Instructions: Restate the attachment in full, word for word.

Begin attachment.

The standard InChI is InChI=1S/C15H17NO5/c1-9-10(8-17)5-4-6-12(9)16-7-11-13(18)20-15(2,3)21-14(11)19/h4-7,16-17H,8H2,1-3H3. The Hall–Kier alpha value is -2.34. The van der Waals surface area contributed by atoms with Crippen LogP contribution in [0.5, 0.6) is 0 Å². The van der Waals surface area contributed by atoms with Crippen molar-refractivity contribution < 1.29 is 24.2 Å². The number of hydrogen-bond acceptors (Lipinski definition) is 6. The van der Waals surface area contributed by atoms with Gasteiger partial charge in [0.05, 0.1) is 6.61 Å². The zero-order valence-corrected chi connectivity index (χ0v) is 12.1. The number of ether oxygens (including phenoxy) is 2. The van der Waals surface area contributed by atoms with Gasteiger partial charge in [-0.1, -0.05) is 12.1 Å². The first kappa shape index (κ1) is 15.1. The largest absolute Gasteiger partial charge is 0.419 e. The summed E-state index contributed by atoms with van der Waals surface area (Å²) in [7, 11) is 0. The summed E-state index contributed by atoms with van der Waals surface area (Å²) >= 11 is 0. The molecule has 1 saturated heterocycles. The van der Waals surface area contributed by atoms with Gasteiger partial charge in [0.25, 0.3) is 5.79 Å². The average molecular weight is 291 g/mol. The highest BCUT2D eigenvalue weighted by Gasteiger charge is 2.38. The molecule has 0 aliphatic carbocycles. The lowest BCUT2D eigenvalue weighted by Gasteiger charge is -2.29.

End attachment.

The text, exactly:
The standard InChI is InChI=1S/C15H17NO5/c1-9-10(8-17)5-4-6-12(9)16-7-11-13(18)20-15(2,3)21-14(11)19/h4-7,16-17H,8H2,1-3H3. The Hall–Kier alpha value is -2.34. The van der Waals surface area contributed by atoms with Crippen LogP contribution in [0.5, 0.6) is 0 Å². The van der Waals surface area contributed by atoms with Crippen molar-refractivity contribution < 1.29 is 24.2 Å². The number of hydrogen-bond acceptors (Lipinski definition) is 6. The van der Waals surface area contributed by atoms with Gasteiger partial charge in [0.05, 0.1) is 6.61 Å². The zero-order valence-corrected chi connectivity index (χ0v) is 12.1. The number of ether oxygens (including phenoxy) is 2. The van der Waals surface area contributed by atoms with Gasteiger partial charge in [-0.1, -0.05) is 12.1 Å². The first kappa shape index (κ1) is 15.1. The largest absolute Gasteiger partial charge is 0.419 e. The summed E-state index contributed by atoms with van der Waals surface area (Å²) in [7, 11) is 0. The summed E-state index contributed by atoms with van der Waals surface area (Å²) >= 11 is 0. The molecule has 1 saturated heterocycles. The van der Waals surface area contributed by atoms with Gasteiger partial charge in [0.25, 0.3) is 5.79 Å². The average molecular weight is 291 g/mol. The highest BCUT2D eigenvalue weighted by Gasteiger charge is 2.38. The molecule has 0 aliphatic carbocycles. The lowest BCUT2D eigenvalue weighted by Gasteiger charge is -2.29.